I skipped out on Pokémon Omega Ruby/Alpha Sapphire, which, like my first experience with Pokémon HeartGold, are remakes of older generation games. That’s fine, really. I’m not against remakes, considering I loved Spyro the Dragon: Reignited Trilogy and have heard many good things about Capcom’s revisit to Resident Evil 2. However, after Pokémon Y, I wasn’t interested in going backwards, but rather forwards, with the mechanics and list of pocket monsters evolving greatly and equally alongside the somewhat limited handheld graphics. Enter Pokémon Moon. Yes, moon, not Pokémon Sun. I’m Irish, and I burn easily.
Alas, I picked up Pokémon Moon around the same time that I got Disney Magical World 2. As you know by now, I ended up putting way more hours into running around Castleton than I did the Alola region, and I have a hard time pulling carts in and out of my Nintendo 3DS, preferring to leave a solid one in until I’m mostly done with it. I mean, I did start Pokémon Moon the night I got it, picked Rowlet as my starter (sorry, Litten and Popplio), handled a few other tasks, and saw enough of the opening area to confirm that, yes, this is another pretty good Pokémon entry, and I’ll get to it eventually–and when I do it’ll be a fun time.
On that note, if you’ve played one Pokémon game, you’ll probably not be knocked over by the general story in this one. Pokémon Moon has you journeying across the beautiful islands of the Alola region, encountering newly discovered Pokémon, as well as Pokémon that have taken on a new Alolan style. Your job is to keep track of all the Pokémon you’ve seen and caught with your Rotom Pokédex, which is a living, breathing record-keeper. Around every corner, your battling skills will be tested by tough Trainers, and epic battles are in store for you against Team Skull, a nefarious group of ruffians attempting to steal Pokémon. You’ll also face off against the kahunas, the tough leaders of each island. If you’re strong enough, you may reach the Battle Tree, a place where the most accomplished Trainers go to battle each other.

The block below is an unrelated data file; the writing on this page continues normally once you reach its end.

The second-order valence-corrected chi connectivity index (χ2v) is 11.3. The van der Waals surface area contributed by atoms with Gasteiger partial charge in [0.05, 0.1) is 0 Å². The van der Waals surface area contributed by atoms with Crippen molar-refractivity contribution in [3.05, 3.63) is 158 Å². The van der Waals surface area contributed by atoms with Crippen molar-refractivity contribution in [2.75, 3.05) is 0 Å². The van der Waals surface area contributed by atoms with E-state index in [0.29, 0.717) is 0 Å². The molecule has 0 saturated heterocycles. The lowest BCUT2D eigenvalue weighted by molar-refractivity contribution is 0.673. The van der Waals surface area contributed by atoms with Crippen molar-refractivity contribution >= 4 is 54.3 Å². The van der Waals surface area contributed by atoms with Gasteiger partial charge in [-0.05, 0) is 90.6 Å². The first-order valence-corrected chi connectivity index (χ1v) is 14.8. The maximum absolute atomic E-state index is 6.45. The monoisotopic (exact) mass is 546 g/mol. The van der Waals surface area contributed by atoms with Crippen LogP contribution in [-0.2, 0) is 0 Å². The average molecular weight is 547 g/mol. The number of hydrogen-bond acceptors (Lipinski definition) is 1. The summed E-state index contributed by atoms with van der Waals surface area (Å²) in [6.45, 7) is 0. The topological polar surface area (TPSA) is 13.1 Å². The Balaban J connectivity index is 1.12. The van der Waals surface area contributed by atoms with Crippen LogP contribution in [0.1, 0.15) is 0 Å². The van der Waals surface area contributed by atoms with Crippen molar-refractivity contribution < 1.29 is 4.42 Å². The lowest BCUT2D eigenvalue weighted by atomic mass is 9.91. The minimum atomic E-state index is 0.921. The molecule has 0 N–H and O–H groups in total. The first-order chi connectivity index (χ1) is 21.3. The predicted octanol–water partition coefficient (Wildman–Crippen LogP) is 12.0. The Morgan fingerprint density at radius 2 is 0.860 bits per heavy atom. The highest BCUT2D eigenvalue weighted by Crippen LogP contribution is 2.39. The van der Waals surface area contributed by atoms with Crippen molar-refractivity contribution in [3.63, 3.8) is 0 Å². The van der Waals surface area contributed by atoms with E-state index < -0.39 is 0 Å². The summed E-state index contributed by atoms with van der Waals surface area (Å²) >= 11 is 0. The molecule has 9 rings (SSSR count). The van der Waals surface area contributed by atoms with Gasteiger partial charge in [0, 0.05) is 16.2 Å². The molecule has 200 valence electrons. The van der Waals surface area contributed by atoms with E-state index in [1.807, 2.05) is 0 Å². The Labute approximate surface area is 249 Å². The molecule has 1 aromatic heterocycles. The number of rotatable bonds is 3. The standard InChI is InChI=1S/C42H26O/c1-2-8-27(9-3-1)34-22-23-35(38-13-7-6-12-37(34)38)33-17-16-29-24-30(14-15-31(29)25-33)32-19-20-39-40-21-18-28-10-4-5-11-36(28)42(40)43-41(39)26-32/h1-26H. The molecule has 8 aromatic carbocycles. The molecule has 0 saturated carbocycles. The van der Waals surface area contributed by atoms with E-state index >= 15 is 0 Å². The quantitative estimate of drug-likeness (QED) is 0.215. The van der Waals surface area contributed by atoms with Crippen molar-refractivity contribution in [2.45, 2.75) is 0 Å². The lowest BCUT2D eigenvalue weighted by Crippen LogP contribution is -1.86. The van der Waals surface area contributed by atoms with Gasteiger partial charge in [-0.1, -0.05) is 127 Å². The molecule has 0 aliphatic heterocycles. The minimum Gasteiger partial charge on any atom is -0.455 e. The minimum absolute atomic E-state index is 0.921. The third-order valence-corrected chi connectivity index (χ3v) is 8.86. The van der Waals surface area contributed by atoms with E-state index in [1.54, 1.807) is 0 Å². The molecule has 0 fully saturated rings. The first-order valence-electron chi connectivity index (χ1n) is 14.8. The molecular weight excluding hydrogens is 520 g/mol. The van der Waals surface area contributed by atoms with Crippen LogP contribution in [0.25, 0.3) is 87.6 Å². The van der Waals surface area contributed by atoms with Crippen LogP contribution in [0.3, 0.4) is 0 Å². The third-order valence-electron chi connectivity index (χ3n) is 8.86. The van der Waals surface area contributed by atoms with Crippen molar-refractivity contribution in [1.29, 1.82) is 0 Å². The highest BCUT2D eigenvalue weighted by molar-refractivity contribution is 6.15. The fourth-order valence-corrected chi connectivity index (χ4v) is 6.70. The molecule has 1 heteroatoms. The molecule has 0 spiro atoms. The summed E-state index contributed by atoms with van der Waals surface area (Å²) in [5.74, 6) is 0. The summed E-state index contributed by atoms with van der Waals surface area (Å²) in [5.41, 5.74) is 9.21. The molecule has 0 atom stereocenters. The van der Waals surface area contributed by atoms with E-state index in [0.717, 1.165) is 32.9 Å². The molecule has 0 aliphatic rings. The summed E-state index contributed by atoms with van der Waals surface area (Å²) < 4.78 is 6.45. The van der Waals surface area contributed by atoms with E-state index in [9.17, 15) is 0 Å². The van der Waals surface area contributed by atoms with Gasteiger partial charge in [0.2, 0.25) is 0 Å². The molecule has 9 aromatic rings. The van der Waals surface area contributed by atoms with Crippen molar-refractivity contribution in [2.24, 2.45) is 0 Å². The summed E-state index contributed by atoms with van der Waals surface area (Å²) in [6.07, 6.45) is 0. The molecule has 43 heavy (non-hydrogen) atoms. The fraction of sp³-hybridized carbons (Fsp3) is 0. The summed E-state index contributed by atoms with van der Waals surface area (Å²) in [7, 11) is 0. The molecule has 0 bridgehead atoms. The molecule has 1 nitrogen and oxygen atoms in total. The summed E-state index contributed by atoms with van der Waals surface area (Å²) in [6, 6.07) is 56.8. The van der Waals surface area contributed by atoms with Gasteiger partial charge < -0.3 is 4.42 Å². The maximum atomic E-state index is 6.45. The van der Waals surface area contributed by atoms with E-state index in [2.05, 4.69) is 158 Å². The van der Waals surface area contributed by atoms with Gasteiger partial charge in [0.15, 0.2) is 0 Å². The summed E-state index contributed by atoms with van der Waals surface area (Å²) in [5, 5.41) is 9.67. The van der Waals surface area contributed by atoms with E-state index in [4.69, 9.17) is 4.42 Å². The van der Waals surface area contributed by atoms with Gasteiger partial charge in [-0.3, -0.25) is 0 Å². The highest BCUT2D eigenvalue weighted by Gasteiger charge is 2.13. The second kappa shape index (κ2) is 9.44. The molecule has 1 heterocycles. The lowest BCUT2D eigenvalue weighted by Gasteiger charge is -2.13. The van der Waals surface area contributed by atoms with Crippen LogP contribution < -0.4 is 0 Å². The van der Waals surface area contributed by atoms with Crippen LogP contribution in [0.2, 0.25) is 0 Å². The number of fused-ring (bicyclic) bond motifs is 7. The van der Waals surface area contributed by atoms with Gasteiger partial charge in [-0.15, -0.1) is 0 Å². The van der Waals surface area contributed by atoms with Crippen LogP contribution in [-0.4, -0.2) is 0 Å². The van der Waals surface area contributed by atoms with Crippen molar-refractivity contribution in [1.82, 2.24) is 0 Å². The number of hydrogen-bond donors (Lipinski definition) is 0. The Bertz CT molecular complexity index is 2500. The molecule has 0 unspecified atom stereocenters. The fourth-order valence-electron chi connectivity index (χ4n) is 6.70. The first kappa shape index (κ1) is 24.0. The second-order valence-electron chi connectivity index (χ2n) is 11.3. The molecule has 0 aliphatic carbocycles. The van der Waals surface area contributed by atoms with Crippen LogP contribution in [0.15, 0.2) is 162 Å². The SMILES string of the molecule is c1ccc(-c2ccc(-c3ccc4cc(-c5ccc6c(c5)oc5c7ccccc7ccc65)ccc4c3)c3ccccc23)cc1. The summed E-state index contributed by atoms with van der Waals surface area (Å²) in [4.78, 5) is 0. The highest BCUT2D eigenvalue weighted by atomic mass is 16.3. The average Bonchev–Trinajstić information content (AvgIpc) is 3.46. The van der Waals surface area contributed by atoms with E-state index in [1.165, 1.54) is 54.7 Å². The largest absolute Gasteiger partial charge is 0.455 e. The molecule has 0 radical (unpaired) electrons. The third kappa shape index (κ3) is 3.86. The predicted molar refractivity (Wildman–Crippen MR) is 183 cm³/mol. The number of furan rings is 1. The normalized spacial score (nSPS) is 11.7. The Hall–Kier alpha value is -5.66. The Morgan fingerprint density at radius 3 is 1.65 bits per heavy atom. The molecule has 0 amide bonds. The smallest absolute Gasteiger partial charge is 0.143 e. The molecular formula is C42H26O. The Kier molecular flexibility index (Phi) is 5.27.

Sounds about the usual affair, so then…what’s different this time around in Pokémon Moon? Well, some of the Pokémon you’ll train and battle with can learn powerful new Z-Moves—moves so strong they can be used only once in battle. There are Z-Moves for every different type, as well as exclusive Z-Moves for certain Pokémon, including Eevee and Pikachu. There’s also a new Pokémon Refresh feature that can keep your Pokémon in top shape after all that battling. Here, you’ll take care of your Pokémon by curing any status conditions like poisoning and paralysis, and the more affectionate your Pokémon become toward you, the better they’ll perform in battle. Lastly, Pokémon can also enjoy a new experience known as Poké Pelago, a place for them to visit when they’ve been placed in PC Boxes. This is a group of islands where your Pokémon can explore, play, and do other fun activities, growing stronger and obtaining items for you.
Actually, the biggest difference for Pokémon Moon and Pokémon Sun is the clock. Yup, time, time, time. In addition, the two games’ clocks are set 12 hours apart from each other, with Sun operating on the standard 3DS time, and Moon 12 hours ahead. This means, when I usually play the game at night, it is actually daylight in-game…and vice versa. This does affect some of the Pokémon you’ll encounter, and I find it rather neat nonetheless.
Perhaps my favorite new feature in Pokémon Moon is that after facing off against a Pokémon once, the game automatically charts whether a move will be effective or not. No longer do I need to look up what works against what online or keep tables labeled effective or super effective in my memory. This is fantastic both for newcomers and series loyalists. I don’t care if some see it as dumbing the game down; there’s still plenty of things to dig deep into, if that’s what people like about their Pokémon games, such as breeding or finding shiny versions.
I’m playing Pokémon Moon super slowly–I mean, it’s been a few years now–and that’s perfectly fine. Every now and then I get the itch to go in, wander around, catch some new pocket monsters, and level up my team. I also enjoy dressing up my avatar in new clothes. Maybe I’ll advance the story, and maybe I won’t, content to just noodle around with all the side content and extracurricular activities. I figure this will still hold me over until I get a Nintendo Switch and have to make the difficult decision between Pokémon Sword and Pokémon Shield. Hmm. Really, it’s whatever one has Garbodor in it.